Turning Innovation Into Enterprise

Newsletters

Treasury Department Program A Winner in West Virginia

imgres-2The U.S. Treasury Department recently released a report on progress made around the nation through the State Small Business Credit Initiative (SSBCI) program from 2011-2014.  As reported in the Summary of States’ 2014 Annual Reports, SSBCI funds have supported over 12,000 transactions and leveraged $6.4 billion in private financing nationwide through 2014.

In West Virginia, the $13.1 million in SSBCI funds have allowed for the creation and/or retention of 1,091 jobs and attracted $83 million in additional private investment.  To view a graphic detailing the investments, click here.

The West Virginia Jobs Investment Trust administered the funds through the West Virginia Capital Access Program.

Andrew Zulauf, Executive Director of the Jobs Investment Trust, called the SSBCI program a “truly transformative moment for the State of West Virginia because it resulted in the creation of the WV Capital Access Program (WVCAP), which has allowed for small business owners and entrepreneurs to access non-traditional types of capital that simply did not exist, or did not meet the various financial needs of our small business community.

“While other states in the U.S might have multiple sources and avenues for obtaining or raising debt/equity capital, the stark reality is those options are not available here,” Zulauf explained.

“Since the creation of WVCAP, over $80 million in private capital financing has been leveraged with the $13.1M in SSBCI funding, and all of this was done in less than four years,” he added.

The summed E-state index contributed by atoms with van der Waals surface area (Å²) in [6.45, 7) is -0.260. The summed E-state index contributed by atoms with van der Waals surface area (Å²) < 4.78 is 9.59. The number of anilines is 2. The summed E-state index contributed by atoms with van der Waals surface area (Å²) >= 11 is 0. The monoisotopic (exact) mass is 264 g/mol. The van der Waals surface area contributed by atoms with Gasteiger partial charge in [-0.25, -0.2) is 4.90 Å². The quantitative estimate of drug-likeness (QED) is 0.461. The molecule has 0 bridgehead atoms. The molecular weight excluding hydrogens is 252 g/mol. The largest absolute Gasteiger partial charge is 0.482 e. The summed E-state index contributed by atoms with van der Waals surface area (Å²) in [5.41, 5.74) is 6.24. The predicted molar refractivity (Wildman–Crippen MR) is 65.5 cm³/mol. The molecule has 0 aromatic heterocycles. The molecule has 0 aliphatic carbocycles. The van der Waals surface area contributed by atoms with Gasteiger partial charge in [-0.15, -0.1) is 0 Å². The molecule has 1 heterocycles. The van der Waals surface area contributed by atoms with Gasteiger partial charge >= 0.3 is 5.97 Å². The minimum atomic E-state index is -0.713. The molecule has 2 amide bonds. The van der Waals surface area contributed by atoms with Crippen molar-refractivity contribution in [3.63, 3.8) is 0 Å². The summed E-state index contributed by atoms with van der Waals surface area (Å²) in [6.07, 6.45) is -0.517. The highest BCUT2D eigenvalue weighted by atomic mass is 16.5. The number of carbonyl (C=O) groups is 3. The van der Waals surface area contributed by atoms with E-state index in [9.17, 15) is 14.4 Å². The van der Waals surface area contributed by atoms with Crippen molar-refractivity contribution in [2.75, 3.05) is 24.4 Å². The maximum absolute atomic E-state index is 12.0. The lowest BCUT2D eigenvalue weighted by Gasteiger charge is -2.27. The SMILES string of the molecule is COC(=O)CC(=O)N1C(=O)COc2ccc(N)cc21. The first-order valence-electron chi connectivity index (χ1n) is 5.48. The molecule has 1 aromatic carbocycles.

WVJIT has worked with, and continues to support and advocate locally and nationally, for the reauthorization of the SSBCI program.

“We have urged our congressional leaders to support this most worthwhile program, and recently solicited the support of the National Governor’s Association and outgoing Co- Chairman, Gov. Earl Ray Tomblin,” Zulauf noted.

Other highlights of the report:

  • SSBCI funds support businesses with the highest potential to create new jobs. More than half of all SSBCI loans or investments went to businesses less than five years old.  In addition, nearly 80 percent of all SSBCI loans and investments went to businesses with 10 or fewer employees.
  • Forty-two (42) percent of SSBCI loans and investments were made to businesses in low- and moderate-income communities. SSBCI has been effective in supporting small businesses in areas that were hit hardest by the recession and where the need is greatest.
  • Community banks are the most active participants in the SSBCI program.  Eighty four (84) percent of the amount lent under SSBCI programs was by lenders with less than $10b in assets and fifty eight (58) percent by lenders with less than $1b in assets.
  • Through 2014, SSBCI operations have generated $7.36 in new small business lending or investing for every $1 in federal support.

To read the full report, click here.